Genardo Kanushi
Feb 19, 2024

USPTO Denies Open AI's Trademark Request for 'GPT', Leaving Term Open for Industry Use

OpenAI is denied its trademark request for 'GPT' In an interesting call, the United States Patent and Trademark Office has ruled against OpenAI for their application to make 'GPT' its own trademark.

The ruling was issued this month, meaning that competitors and others who want to enter AI can freely use 'GPT' to brand themselves. The decision to deny OpenAI's trademark application for "GPT" is a significant moment in the intellectual property landscape of AI technologies. This denial, marked as "FINAL" in all caps, underscores the challenge of trademarking terms that are deemed "merely descriptive" of the goods and services they aim to represent.

Obviously, the term GPT has become synonymous with the already famous ChatGPT by OpenAI for most of the public, but nevertheless, it is deemed too general to issue a trademark on.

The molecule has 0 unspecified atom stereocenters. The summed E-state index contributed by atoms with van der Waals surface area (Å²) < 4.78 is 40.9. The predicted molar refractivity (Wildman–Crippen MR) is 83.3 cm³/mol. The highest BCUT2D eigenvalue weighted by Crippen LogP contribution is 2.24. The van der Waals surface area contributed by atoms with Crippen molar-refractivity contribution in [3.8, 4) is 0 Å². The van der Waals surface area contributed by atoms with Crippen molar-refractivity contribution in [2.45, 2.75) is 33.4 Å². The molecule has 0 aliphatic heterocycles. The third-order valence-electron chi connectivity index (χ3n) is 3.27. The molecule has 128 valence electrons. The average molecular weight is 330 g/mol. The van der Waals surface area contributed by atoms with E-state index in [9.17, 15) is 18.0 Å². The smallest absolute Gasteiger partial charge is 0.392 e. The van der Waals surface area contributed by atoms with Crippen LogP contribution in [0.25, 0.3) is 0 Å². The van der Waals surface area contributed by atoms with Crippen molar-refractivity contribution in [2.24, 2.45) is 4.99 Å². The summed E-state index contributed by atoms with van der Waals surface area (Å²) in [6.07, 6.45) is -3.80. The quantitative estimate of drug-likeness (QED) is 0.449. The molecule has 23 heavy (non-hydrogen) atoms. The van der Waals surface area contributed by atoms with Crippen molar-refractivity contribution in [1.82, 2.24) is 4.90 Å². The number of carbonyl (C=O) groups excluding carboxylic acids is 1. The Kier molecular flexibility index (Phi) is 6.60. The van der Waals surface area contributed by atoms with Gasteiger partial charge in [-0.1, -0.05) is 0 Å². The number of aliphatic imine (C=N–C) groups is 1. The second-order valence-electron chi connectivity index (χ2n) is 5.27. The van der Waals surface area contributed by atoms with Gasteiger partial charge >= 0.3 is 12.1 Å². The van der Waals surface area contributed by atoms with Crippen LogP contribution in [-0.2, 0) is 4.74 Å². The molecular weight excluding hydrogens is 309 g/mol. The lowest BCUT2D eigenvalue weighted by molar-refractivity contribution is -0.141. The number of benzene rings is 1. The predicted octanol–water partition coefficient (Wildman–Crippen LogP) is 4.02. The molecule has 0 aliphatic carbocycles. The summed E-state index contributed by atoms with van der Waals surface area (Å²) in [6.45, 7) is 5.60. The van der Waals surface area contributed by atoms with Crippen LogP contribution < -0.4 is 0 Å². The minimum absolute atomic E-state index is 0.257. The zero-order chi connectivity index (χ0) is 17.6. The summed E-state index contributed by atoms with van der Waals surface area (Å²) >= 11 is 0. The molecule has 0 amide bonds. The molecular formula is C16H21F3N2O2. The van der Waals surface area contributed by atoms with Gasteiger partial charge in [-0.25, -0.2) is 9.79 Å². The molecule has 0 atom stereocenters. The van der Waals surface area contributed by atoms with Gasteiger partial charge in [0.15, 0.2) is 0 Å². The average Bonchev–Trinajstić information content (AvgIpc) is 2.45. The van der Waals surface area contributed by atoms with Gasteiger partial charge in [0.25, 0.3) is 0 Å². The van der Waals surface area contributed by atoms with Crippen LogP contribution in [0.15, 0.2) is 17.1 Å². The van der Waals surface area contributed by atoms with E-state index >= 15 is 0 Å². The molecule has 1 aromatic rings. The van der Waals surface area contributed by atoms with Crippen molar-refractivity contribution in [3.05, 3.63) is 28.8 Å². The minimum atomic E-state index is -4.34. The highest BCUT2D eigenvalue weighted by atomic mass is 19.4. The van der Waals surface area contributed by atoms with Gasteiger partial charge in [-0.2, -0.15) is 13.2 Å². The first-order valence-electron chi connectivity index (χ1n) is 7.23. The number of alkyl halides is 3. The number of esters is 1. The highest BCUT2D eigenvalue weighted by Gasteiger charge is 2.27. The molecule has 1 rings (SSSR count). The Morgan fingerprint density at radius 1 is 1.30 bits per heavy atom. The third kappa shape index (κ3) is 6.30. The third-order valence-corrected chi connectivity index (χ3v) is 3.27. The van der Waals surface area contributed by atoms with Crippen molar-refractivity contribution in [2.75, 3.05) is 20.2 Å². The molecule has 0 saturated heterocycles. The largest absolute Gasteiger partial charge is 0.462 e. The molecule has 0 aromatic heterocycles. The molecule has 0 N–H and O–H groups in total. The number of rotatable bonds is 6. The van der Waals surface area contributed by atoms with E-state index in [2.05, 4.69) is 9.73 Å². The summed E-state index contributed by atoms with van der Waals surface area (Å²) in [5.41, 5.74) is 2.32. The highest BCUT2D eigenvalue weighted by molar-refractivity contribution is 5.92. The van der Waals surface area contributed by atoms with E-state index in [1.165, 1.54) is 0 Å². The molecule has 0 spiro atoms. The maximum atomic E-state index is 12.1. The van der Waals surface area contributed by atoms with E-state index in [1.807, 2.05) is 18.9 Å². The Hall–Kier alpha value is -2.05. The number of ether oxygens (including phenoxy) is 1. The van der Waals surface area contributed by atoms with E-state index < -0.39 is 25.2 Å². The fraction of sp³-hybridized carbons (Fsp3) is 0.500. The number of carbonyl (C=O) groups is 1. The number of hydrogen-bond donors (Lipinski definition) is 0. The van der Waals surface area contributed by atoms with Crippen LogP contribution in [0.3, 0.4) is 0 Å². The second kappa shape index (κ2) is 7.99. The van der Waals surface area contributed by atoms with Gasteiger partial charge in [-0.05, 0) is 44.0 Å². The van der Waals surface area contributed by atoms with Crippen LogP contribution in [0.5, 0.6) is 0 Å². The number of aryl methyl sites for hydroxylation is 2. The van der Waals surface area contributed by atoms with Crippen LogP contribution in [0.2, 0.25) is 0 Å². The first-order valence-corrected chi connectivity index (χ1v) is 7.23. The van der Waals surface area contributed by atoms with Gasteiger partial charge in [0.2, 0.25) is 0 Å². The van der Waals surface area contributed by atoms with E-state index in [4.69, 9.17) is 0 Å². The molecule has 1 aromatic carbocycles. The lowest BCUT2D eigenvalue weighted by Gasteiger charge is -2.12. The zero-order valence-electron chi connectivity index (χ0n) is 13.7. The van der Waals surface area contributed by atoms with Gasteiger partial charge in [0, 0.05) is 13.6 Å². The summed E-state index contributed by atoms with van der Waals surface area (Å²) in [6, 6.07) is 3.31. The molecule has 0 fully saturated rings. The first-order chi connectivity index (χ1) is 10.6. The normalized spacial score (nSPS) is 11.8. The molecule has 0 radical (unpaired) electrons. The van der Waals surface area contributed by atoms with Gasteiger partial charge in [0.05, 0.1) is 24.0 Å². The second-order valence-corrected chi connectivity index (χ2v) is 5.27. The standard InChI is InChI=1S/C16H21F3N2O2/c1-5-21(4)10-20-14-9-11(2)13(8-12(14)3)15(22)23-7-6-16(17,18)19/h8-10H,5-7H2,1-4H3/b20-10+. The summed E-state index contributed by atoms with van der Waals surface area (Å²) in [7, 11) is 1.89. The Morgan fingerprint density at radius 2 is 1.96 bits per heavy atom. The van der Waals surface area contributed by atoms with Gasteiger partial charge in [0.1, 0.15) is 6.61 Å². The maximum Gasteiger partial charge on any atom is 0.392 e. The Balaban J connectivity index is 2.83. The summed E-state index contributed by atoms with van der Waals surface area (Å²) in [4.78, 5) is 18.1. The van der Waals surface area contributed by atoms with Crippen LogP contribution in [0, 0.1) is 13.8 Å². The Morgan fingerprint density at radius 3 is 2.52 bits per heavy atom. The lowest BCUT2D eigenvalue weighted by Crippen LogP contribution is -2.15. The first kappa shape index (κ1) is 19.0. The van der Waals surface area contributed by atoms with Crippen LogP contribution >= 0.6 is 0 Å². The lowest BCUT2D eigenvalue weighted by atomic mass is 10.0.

GPT stands for "generative pre-trained transformer," which describes the machine learning model, and the final document issued by the PTO wrote: "Registration is refused because the applied-for mark merely describes a feature, function, or characteristic of the applicant's goods and services."

While there may be numerous other instances where GPT is used by other entities, OpenAI claims that the popularity of the term derives from them. Even though that might arguably be the case, the fame of OpenAI has paved the way for other big-name competitors to enter the field of AI with a shifted focus, like Google, Meta, or even DeepMind, while the utilization of GPT is also declared ‘free’ and it could be interesting to see how the situation evolves in all aspects.

Although this actually isn't the first time that OpenAI is denied its request for trademarking GPT, it can still appeal and dispute the ruling to the Trademark Trial and Appeal Board, and wait for another final say on this issue.